As we arrived we spotted a herd of dirt bikes at a beachfront restaurant and decided to stop for a beer. It turned out the dirt bikes belonged to a bunch of guys from Reno who were on a weeklong tour of Baja. They showered us with advice, recommendations and even donated a AAA map of Baja to our cause. Special thanks for the juice recommendation guys, Gabriel’s jugos were amazing! Armed with our new-to-us map we boldly aimed at Bahia San Luis Gonzaga were we planned to spend the next night. (We felt the recommendation from The Reno crew to ride all the way from San Felipe to San Ignazio was poquito loco!) Some time after the pavement had ended and turned into dirt, which just happens to be part of the Baja 1000 route, we spotted some sparkles in the distance. To our great surprise the sparkles turned out to be the multitude of cans decorating the surrounds of the renowned Coco’s Corner. We had apparently missed Gonzaga entirely.

Coco is an amazing old character who spends his days manning his little cantina where he sells beer and sodas to passing drivers and riders and regales them with stories. Over the years, he’s lost both his legs, but this has not stopped him from running his operation accessible only by dirt roads. Coco gruffly greeted us, and told us in no uncertain terms that we should not ride any further, but stay in one of his trailers. No charge he assured us, we just needed to buy a couple of beers or cokes and that would be that. He asked us if we’d like meat or potatoes and the next thing we knew the Wolf and I were making tacos in Coco’s kitchen as he barked directions at us. 3 Alaskan guys, immediately dubbed “Chupa Cabras”, “Nalga Seca” and “Espanto Pajaro” by Coco, joined the party and we spent the evening around the fire while the Wolf shared pilot stories with Nalga Seca.

The next day was once again a late start after waiting for Coco to get back with some extra gas for us, since we missed the Pemex in Gonzaga… Doh! I cruised along the road from Coco’s to Chapala and began to feel cocky about my off roading skills. This would not last long. After a quick taco in Bahia de Los Angeles we embarked on what I will now refer to as the death ride to Bahia San Rafael, which is the same road as the Baja 200 race.

It might not have been so bad, but since we had to wait on gas in the morning, we once again found ourselves riding by moonlight. Then the gravel began. And the rock gardens. And, of course, more sand. For many miles, there was a 15cm wide path of packed dirt lined with a foot of gravel on either side threatening to swallow the Zebramobile’s front tire at every opportunity and throw him down to the ground. We battled along for 6 hours to cover the 50 miles. Yup, that is embarrassingly less than 10 miles per hour, and probably some kind of record for that stretch of road. The Wolf could have killed that road in 2 hours flat, but he patiently picked up my bike for me the countless times I crashed and coached me through all the obstacles. We finally arrived and Pancho’s beach and threw up our tent. I was beyond grateful we had bought the tent that was easy to erect.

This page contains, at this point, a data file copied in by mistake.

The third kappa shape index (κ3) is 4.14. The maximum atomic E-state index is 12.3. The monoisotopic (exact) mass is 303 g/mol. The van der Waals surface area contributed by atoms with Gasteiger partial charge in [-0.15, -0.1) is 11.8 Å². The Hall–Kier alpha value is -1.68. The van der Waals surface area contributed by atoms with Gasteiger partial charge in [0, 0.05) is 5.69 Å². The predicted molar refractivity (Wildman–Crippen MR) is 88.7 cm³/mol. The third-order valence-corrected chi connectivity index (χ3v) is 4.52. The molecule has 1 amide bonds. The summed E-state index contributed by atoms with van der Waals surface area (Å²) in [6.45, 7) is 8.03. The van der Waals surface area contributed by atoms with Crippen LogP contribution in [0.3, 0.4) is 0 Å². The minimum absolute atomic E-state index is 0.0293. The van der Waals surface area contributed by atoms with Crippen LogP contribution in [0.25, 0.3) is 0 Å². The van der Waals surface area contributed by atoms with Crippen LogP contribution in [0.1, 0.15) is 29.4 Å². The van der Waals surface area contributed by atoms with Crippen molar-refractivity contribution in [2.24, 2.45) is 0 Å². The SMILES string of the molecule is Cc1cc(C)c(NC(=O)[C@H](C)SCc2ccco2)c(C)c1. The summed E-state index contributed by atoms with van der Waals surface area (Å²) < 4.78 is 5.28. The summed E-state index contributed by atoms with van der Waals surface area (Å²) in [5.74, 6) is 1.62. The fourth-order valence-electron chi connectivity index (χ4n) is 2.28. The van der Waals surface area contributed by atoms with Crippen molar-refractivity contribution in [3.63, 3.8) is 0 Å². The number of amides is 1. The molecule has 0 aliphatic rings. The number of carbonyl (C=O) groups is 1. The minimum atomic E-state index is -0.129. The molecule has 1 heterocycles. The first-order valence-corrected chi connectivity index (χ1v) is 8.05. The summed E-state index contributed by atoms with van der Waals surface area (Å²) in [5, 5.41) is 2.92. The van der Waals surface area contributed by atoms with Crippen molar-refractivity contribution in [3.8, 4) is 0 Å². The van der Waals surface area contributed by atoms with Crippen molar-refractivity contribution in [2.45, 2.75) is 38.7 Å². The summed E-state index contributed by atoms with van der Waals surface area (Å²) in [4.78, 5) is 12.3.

The next day once again called for a recovery day.

Pancho welcomed us with coffee, and proceeded to tell us he would make us some lunch. In his youth Pancho apparently had a penchant for gambling but when his good fortune ended he found himself cooking on fishing boats for a living. 24 years ago he planted himself down on this small slice of paradise, now known as Pancho’s beach and frequented by about 1000 tourists annually. Lunch preparation turned in to a private cooking lesson on how to make flour tortillas, and the cooking lesson turned into a Spanish lesson. Needless to say, the tortillas were amazing and the fish stew was the best thing we’ve eaten on the trip so far. We capped off the day with a nap in Pancho’s palapa on the beach. It was a good thing the day was so perfectly relaxing, because the road to get to Vizcaíno would once again test my resolve and every ounce of skill I do and do not have. 100 miles of sand, punctuated with treacherous rocky mounting passes and steep cliff drop offs, and 14 hours later, I had only crashed twice (Progress!) but I had cried a few fearful tears, a few despondent tears and a few tears of exhaustion. Morale was very low. On our arrival in Vizcaíno we booked ourselves into a nice hotel, showered, fed ourselves and passed out after agreeing to stick to pavement for a little while. Morale had improved a bit by morning.

We set off for Mulege at around 10am and had a very relaxed ride, albeit on sore backsides; one doesn’t recover from 14 hours in the saddle overnight. A lemonade in San Ignacio and an ice-cream in Santa Rosalia later, we found ourselves in the charming town of Mulege, where we are now finally updating the blog and doing some bike maintenance in the courtyard of Hotel Hacienda, shaded by a giant lemon tree and the most impressive magenta bougainvillaea I have ever seen.



More pictures online here
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Old 03-18-2014, 02:02 PM   #15
AdventurePoser
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Originally Posted by wolfandzebra View Post
Howzit Inmates!

We are a South African (Zebra) and a Frenchman (Wolf) who met in California and are now going to ride down to the Southern tip of Argentina.

We both share a great passion for travel and motorcycles, and ever since we met at Thunderhill raceway we've been dreaming of traveling the world on two wheels. This February we're starting with South America on a pair of DR650s. We've been planning for months: working on the bikes, packing up the apartment, figuring out the route and now we are *almost* ready to go.

We'll post updates here every so often, but please feel free to follow our blog or like us on social media too!

blog: http://www.wolfandzebra.com/
facebook: https://www.facebook.com/wolfandzebra
instagram: http://instagram.com/wolfandzebra
IN!